Re: [PATCH 14/32] aio: Make aio_read_evt() more efficient, convertto hrtimers

From: Kent Overstreet
Date: Mon Jan 07 2013 - 20:28:05 EST

On Mon, Jan 07, 2013 at 05:00:55PM -0800, Andrew Morton wrote:
> aio_read_events_ring() is called via the
> wait_event_interruptible_hrtimeout() macro's call to `condition' - to
> work out whether aio_read_events_ring() should terminate.
> A problem we should think about is "under what circumstances will
> aio_read_events_ring() set us into TASK_RUNNING?". We don't want
> aio_read_events_ring() to do this too often because it will cause
> schedule() to fall through and we end up in a busy loop, chewing CPU.
> afacit, aio_read_events_ring() will usually return non-zero if it
> flipped us into TASK_RUNNING state. An exception is where the
> mutex_trylock() failed, in which case the thread slept in mutex_lock(),
> whcih will help with the CPU-chewing. But aio_read_events_ring() can
> then end up returning 0 but in state TASK_RUNNING which will cause a
> small cpu-chew in wait_event_interruptible_hrtimeout().

Yeah, that was my reasoning too.

> I think :( It is unfortunately complex and it would be nice to make
> this dynamic behaviour more clear and solid. Or at least documented!
> Explain how this code avoid getting stuck in a cpu-burning loop. To
> help prevent people from causing a cpu-burning loop when they later
> change the code.


> > However - I was told that calling mutex_lock() in TASK_INTERRUPTIBLE
> > state was bad, but thinking about it more I'm not seeing how that's the
> > case. Either mutex_lock() finds the lock uncontended and doesn't touch
> > the task state, or it does and leaves it in TASK_RUNNING when it
> > returns.
> >
> > IOW, I don't see how it'd behave any differently from what I'd doing.
> >
> > Any light you could shed would be most appreciated.
> Well, the problem with running mutex_lock() in TASK_[UN]INTERRUPTIBLE
> is just that: it may or may not flip you into TASK_RUNNING, so what the
> heck is the caller thinking of? It's strange to set the task state a
> particular way, then call a function which will randomly go and undo
> that.
> The cause of all this is the wish to use a wait_event `condition'
> predicate which must take a mutex. hrm.

I've run into this problem before, and I've yet to come up with a
satisfactory solution. What we kind of want is just pthreads style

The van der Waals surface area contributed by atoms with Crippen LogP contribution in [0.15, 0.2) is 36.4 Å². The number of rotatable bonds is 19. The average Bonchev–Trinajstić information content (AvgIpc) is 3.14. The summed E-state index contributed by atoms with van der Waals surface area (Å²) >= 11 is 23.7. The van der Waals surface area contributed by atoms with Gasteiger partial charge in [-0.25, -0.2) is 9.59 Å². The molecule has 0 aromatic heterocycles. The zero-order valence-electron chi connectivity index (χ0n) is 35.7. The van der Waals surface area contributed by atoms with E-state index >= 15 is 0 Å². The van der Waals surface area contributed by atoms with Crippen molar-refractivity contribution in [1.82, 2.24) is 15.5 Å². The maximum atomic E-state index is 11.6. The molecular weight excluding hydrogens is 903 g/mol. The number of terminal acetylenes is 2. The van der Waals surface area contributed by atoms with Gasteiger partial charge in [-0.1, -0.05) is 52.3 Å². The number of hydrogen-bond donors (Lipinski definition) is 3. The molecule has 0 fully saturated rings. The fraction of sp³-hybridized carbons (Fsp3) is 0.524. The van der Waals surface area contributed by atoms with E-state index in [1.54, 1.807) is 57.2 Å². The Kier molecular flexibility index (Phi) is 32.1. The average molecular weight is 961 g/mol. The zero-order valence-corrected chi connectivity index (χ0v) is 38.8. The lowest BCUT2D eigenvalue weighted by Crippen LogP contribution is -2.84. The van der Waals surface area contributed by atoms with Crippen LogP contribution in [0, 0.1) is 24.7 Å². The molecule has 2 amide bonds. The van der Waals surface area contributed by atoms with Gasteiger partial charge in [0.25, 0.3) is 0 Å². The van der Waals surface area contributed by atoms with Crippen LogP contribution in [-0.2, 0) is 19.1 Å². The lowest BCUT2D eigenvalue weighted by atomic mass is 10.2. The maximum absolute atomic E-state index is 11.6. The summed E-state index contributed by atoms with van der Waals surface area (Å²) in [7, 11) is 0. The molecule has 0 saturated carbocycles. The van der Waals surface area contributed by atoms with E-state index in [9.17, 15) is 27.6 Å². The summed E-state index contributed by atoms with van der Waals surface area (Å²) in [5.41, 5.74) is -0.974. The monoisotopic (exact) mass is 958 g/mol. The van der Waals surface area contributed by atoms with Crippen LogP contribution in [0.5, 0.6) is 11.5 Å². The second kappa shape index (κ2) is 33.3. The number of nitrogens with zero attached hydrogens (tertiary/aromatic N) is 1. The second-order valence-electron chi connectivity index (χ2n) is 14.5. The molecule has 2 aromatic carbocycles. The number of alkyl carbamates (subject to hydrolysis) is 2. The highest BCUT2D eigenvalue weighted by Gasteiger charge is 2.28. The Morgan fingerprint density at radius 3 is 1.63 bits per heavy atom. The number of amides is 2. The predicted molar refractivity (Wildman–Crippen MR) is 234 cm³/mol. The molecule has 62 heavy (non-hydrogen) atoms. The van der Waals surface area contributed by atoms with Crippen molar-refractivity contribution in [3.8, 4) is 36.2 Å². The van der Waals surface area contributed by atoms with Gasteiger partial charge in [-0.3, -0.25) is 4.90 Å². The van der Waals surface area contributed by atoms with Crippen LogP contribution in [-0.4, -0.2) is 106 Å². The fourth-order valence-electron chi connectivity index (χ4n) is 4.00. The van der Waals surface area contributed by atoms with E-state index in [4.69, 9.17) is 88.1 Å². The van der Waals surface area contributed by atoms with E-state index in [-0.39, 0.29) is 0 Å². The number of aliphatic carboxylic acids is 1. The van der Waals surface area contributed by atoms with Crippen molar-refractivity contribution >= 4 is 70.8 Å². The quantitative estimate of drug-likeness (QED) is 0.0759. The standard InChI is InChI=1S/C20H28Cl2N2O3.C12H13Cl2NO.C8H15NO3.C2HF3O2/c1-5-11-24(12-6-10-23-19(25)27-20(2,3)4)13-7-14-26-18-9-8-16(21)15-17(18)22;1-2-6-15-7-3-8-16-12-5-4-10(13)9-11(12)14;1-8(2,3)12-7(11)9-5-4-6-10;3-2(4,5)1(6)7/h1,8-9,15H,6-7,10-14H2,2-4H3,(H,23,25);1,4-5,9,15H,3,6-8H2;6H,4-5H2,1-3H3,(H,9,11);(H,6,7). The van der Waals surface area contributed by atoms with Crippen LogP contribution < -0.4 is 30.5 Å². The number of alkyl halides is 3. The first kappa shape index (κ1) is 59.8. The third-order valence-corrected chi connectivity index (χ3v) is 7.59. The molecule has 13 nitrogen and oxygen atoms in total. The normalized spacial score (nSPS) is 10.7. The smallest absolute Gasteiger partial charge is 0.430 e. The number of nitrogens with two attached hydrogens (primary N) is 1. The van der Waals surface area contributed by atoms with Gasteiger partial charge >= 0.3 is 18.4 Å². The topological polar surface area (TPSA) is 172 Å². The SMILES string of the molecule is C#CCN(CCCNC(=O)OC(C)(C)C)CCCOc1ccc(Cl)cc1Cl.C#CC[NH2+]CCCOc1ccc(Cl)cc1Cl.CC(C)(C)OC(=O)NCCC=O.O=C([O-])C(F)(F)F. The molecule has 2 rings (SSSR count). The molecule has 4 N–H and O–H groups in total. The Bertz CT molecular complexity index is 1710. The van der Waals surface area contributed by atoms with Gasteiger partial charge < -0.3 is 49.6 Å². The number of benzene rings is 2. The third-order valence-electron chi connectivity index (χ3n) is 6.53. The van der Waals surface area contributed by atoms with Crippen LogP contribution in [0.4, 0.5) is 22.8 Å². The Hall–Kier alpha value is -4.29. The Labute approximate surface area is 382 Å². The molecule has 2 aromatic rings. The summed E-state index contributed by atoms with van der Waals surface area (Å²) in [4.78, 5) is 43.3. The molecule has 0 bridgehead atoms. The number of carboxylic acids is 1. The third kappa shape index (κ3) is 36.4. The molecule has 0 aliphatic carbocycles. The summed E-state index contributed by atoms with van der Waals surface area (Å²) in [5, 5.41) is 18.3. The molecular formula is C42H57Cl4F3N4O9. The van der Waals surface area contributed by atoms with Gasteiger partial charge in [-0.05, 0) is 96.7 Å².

condition variables. Or something. I'm surprised this doesn't come up
more often.

But, this code has been through like 5 iterations (with Zach Brown
picking most of them apart) and I think this is the best we've come up
with. Trying to get the task state stuff exactly right led to it being
_much_ more contorted, I think.

Does the patch below help?

> > > IOW, I don't have the foggiest clue what you're trying to do here and
> > > you owe us all a code comment. At least.
> >
> > Yeah, will do.
> Excited!
> > This look better for the types?
> yup.
> Also, it's unclear why kioctx.shadow_tail exists. Some overviewy
> explanation at its definitions site is needed, IMO.

Ah, that's mostly just to reduce cacheline bouncing - in practice the
tail pointer that aio_complete() uses tends to be a lot more contended
than the head pointer, since events get delivered one at a time and then
pulled off all at once. So aio_complete() keeps it up to date and then
aio_read_events() doesn't have to compete for the tail cacheline.

commit ab92ba18a0a891821edd967c46dc988326ef6bb0
Author: Kent Overstreet <koverstreet@xxxxxxxxxx>
Date: Mon Jan 7 17:27:19 2013 -0800

aio: Document, clarify aio_read_events() and shadow_tail

Signed-off-by: Kent Overstreet <koverstreet@xxxxxxxxxx>

diff --git a/fs/aio.c b/fs/aio.c
index 21b2c27..932170a 100644
--- a/fs/aio.c
+++ b/fs/aio.c
@@ -102,6 +102,19 @@ struct kioctx {
struct {
struct mutex ring_lock;
wait_queue_head_t wait;
+ /*
+ * Copy of the real tail, that aio_complete uses - to reduce
+ * cacheline bouncing. The real tail will tend to be much more
+ * contended - since typically events are delivered one at a
+ * time, and then aio_read_events() slurps them up a bunch at a
+ * time - so it's helpful if aio_read_events() isn't also
+ * contending for the tail. So, aio_complete() updates
+ * shadow_tail whenever it updates tail.
+ *
+ * Also needed because tail is used as a hacky lock and isn't
+ * always the real tail.
+ */
unsigned shadow_tail;
} ____cacheline_aligned_in_smp;

@@ -845,10 +858,7 @@ static long aio_read_events_ring(struct kioctx *ctx,
long ret = 0;
int copy_ret;

- if (!mutex_trylock(&ctx->ring_lock)) {
- __set_current_state(TASK_RUNNING);
- mutex_lock(&ctx->ring_lock);
- }
+ mutex_lock(&ctx->ring_lock);

ring = kmap_atomic(ctx->ring_pages[0]);
head = ring->head;
@@ -859,8 +869,6 @@ static long aio_read_events_ring(struct kioctx *ctx,
if (head == ctx->shadow_tail)
goto out;

- __set_current_state(TASK_RUNNING);
while (ret < nr) {
long avail = (head < ctx->shadow_tail
? ctx->shadow_tail : ctx->nr) - head;
@@ -939,6 +947,20 @@ static long read_events(struct kioctx *ctx, long min_nr, long nr,
until = timespec_to_ktime(ts);

+ /*
+ * Note that aio_read_events() is being called as the conditional - i.e.
+ * we're calling it after prepare_to_wait() has set task state to
+ *
+ * But aio_read_events() can block, and if it blocks it's going to flip
+ * the task state back to TASK_RUNNING.
+ *
+ * This should be ok, provided it doesn't flip the state back to
+ * TASK_RUNNING and return 0 too much - that causes us to spin. That
+ * will only happen if the mutex_lock() call blocks, and we then find
+ * the ringbuffer empty. So in practice we should be ok, but it's
+ * something to be aware of when touching this code.
+ */
aio_read_events(ctx, min_nr, nr, event, &ret), until);

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